I’m a nerd. Like many others out there, I’m eagerly awaiting the release of the next Star Wars movie. I know when the next season of Game of Thrones will hit TV screens and really wish I knew when the next book will hit the shelves.

Being a nerd is all about diving deep into a subject. You learn everything you can. My kids are into Percy Jackson right now, which has led them to an interest in all the Greek gods and all the stories that go along with them. You probably have a nerd in your social circle somewhere—someone who can tell you the names of each character in a some fantastic fictional world, what planet they were born on or family they were born in to, what their name means in Elvish.

It’s a nerdery of consumption. All the information and experience is out there and you make it your job to absorb as much as you can.

But there is another level of obsession that tilts into creativity. Where the consumption inverts itself and becomes about output. 

The Star Trek nerd who start wring fan fiction for other readers. The Percy Jackson role playing that translates into my daughter making costumes for her younger siblings. This blog post that I am writing now.

Instead of being a spectator, you become a producer. You start contributing to the table of goods for others to consume.

Most folks stay on the consumer side of this balance. And there is a simple reason:

Creating is hard work. 

It can be exhausting, making something that didn’t exist before.

And it can be stressful.

I heard it quipped recently, “Stress comes from giving a f@%#.”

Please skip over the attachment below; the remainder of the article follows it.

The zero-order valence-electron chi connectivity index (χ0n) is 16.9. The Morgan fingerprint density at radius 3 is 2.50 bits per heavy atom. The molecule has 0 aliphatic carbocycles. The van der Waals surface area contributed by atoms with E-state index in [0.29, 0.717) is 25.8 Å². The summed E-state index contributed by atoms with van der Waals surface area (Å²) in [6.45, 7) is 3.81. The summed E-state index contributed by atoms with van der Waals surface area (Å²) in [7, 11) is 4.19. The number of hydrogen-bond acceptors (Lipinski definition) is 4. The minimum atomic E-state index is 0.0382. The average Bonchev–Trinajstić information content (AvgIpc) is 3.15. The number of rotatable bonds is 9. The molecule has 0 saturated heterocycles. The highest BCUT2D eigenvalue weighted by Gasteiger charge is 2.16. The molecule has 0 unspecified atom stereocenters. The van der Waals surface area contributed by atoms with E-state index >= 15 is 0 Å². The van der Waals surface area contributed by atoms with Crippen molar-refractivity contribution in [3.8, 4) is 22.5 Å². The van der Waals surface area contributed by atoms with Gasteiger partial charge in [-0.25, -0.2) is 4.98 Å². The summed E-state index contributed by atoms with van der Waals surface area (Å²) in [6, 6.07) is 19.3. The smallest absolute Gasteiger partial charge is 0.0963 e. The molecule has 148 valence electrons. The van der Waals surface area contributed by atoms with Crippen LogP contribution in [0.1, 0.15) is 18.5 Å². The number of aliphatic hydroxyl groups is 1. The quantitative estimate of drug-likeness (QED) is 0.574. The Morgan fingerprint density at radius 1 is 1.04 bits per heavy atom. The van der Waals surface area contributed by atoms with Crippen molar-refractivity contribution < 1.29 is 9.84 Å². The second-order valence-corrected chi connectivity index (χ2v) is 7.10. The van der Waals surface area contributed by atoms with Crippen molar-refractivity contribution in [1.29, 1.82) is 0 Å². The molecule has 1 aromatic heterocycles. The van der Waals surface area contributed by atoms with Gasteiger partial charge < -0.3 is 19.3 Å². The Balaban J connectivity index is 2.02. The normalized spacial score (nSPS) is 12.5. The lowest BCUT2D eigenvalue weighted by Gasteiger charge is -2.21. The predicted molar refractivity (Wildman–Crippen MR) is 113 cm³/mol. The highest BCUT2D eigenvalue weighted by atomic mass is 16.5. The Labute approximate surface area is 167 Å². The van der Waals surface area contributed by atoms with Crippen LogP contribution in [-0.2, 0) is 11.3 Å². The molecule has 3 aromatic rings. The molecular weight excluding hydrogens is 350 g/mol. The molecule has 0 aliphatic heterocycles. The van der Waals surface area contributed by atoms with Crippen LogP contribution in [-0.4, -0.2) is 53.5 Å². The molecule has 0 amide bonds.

It’s so much easier not to care that much. To let things be as they are. To stop doing and give into complaining and wishing and imagining.

So what drives us to go past that point? I’m not sure.

As I approach 40, I can’t help but wonder if there is something programmed into our DNA—a time release psychology that drives us to contribute something before it’s too late.

They say that children are obsessed with what they can get. Adolescents are obsessed with what they can prove. Adults are obsessed with what they can give. 

Age is not always a real determinant of which of those camps we fall into. In truth, we all have all 3 in us until the day we die.

But there is something about maturing that compels us to give, to contribute, to make something. We’ve built up the muscle to do the work, and now it’s time to get busy. Not because of what it gives us, but because of what it can create for the world.

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© Andy Zimney and Leading Off the Cuff, 2015.


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Andy Zimney is an organizational leader, coach, improviser, speaker, and facilitator. Andy is founder and principal at Leading Off the Cuff: Where exploration meets execution.